I hope I didn't miss anyone, but if I did it is the fault of my filing system and not a reflection of my appreciation ;-) Thanks also to anyone who contributed to the wiki pages -- that effort played a role in getting us accepted into the program at all. A special thanks to Andy Armstrong for hosting the mailing lists, Richard Dice and the Perl Foundation for supporting my efforts, Steffen Müller, Alberto Simões, Jerry Gay, and Will Coleda for helping carry the load and keeping me sane, Vivek Khurana for writing the aggregator app, and all of the folks at Enlightened Perl for getting organized (or should I say "organised"?) and making the effort to get a second, slightly different Perl umbrella through the door.

I do wish we had gotten more slots and it is unfortunate that so many mentors who volunteered were left with nothing to do. But, I think the only way to change that next year is going to be to get more students interested in Perl/Parrot and get them to apply. Most of what determines the number of slots an organization gets is simply how many students apply. It seems cruel, but this is a competitive program, so Google basically gives each organization only the top 20% of their applicants (and we actually got 30% of ours.) So, yes: we had more mentors volunteer than the number of students who submitted proposals. I think this says a lot about the Perl community's enthusiasm, but maybe also says something about our demographic. We should try to do better with the publicity next year, but I am content with having gotten a 20% increase in slots from 2006 and an Inf% increase from last year (where we had a whopping zero because we didn't try hard enough to get in.) In any case, I'm glad that so many mentors stepped up to pledge their support and the entire Perl community should thank them.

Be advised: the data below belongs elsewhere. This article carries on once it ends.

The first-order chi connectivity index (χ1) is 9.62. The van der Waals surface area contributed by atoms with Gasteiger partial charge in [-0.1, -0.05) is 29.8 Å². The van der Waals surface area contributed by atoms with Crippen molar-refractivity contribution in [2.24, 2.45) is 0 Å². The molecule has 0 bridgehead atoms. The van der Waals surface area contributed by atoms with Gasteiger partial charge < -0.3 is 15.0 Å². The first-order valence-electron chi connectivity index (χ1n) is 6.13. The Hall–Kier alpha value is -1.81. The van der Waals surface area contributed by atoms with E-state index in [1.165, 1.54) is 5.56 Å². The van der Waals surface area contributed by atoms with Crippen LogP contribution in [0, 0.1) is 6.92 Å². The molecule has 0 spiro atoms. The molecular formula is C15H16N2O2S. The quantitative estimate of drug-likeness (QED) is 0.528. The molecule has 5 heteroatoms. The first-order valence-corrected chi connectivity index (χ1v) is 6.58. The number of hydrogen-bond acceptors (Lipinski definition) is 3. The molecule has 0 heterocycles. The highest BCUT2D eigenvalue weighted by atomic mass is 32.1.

Stay tuned for more updates. We'll be working on getting all of the students onboard with their respective projects, svn access, etc over the next few weeks and should have everybody ready to go by May 26th when the program officially kicks into coding mode.
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  • I think if we could have a standard deck of cards introducing perl as something like the

    Practical Easy Real world Language

    for presenting to students in universities/colleges, this might go towards increasing mindshare. I'm thinking of an emphasis on the positive and interesting things like Perl::Critic, Moose, Test::More and co, Catalyst, Rose::*, DBIx::Class, Catalyst and Jifty.

    Perhaps a 15 minute deck and a 60 minute deck that emphasise the positive bits of perl. Having had a look at the competition

    • *grumble*

      deck of cards should read deck of *slides*

      and Catalyst should only be mentioned once no matter how good it is ...

  • The bugzilla project also has a SoC student, which means that Perl got quite a good deal, particularly after previous years.

    Of course we could do better, but it's pretty good :)
    --

    @JAPH = qw(Hacker Perl Another Just);
    print reverse @JAPH;